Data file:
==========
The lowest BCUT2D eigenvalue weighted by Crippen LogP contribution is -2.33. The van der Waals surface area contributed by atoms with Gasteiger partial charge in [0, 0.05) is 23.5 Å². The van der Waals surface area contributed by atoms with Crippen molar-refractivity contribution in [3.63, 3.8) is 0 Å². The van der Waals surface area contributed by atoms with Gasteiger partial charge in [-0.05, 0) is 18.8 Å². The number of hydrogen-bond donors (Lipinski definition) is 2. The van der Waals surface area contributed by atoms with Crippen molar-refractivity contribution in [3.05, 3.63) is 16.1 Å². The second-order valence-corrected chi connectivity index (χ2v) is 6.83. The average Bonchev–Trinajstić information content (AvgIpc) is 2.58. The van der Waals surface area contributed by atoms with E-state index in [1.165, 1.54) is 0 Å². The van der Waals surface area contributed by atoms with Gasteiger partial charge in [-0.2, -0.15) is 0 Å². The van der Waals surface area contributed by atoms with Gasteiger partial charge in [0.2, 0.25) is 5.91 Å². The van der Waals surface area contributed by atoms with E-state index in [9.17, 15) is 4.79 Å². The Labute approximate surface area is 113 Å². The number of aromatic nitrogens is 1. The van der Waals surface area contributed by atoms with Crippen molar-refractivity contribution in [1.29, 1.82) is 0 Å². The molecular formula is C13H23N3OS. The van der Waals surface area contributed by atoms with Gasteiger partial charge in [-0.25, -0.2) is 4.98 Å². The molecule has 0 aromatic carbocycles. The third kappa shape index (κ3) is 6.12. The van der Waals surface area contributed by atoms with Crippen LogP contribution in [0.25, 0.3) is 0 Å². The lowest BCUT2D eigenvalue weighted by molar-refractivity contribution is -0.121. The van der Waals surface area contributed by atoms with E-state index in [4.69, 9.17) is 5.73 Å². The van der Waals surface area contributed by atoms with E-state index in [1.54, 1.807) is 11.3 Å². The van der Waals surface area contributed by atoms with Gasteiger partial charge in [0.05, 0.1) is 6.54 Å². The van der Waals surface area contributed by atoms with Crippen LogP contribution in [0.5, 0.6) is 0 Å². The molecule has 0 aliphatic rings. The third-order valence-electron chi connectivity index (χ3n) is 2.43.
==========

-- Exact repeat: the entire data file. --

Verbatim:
The lowest BCUT2D eigenvalue weighted by Crippen LogP contribution is -2.33. The van der Waals surface area contributed by atoms with Gasteiger partial charge in [0, 0.05) is 23.5 Å². The van der Waals surface area contributed by atoms with Crippen molar-refractivity contribution in [3.63, 3.8) is 0 Å². The van der Waals surface area contributed by atoms with Gasteiger partial charge in [-0.05, 0) is 18.8 Å². The number of hydrogen-bond donors (Lipinski definition) is 2. The van der Waals surface area contributed by atoms with Crippen molar-refractivity contribution in [3.05, 3.63) is 16.1 Å². The second-order valence-corrected chi connectivity index (χ2v) is 6.83. The average Bonchev–Trinajstić information content (AvgIpc) is 2.58. The van der Waals surface area contributed by atoms with E-state index in [1.165, 1.54) is 0 Å². The van der Waals surface area contributed by atoms with Gasteiger partial charge in [-0.2, -0.15) is 0 Å². The van der Waals surface area contributed by atoms with Gasteiger partial charge in [0.2, 0.25) is 5.91 Å². The van der Waals surface area contributed by atoms with E-state index in [9.17, 15) is 4.79 Å². The Labute approximate surface area is 113 Å². The number of aromatic nitrogens is 1. The van der Waals surface area contributed by atoms with Crippen molar-refractivity contribution in [1.29, 1.82) is 0 Å². The molecular formula is C13H23N3OS. The van der Waals surface area contributed by atoms with Gasteiger partial charge in [-0.25, -0.2) is 4.98 Å². The molecule has 0 aromatic carbocycles. The third kappa shape index (κ3) is 6.12. The van der Waals surface area contributed by atoms with Crippen LogP contribution in [0.25, 0.3) is 0 Å². The lowest BCUT2D eigenvalue weighted by molar-refractivity contribution is -0.121. The van der Waals surface area contributed by atoms with E-state index in [4.69, 9.17) is 5.73 Å². The van der Waals surface area contributed by atoms with E-state index in [1.54, 1.807) is 11.3 Å². The van der Waals surface area contributed by atoms with Gasteiger partial charge in [0.05, 0.1) is 6.54 Å². The van der Waals surface area contributed by atoms with Crippen LogP contribution in [0.5, 0.6) is 0 Å². The molecule has 0 aliphatic rings. The third-order valence-electron chi connectivity index (χ3n) is 2.43.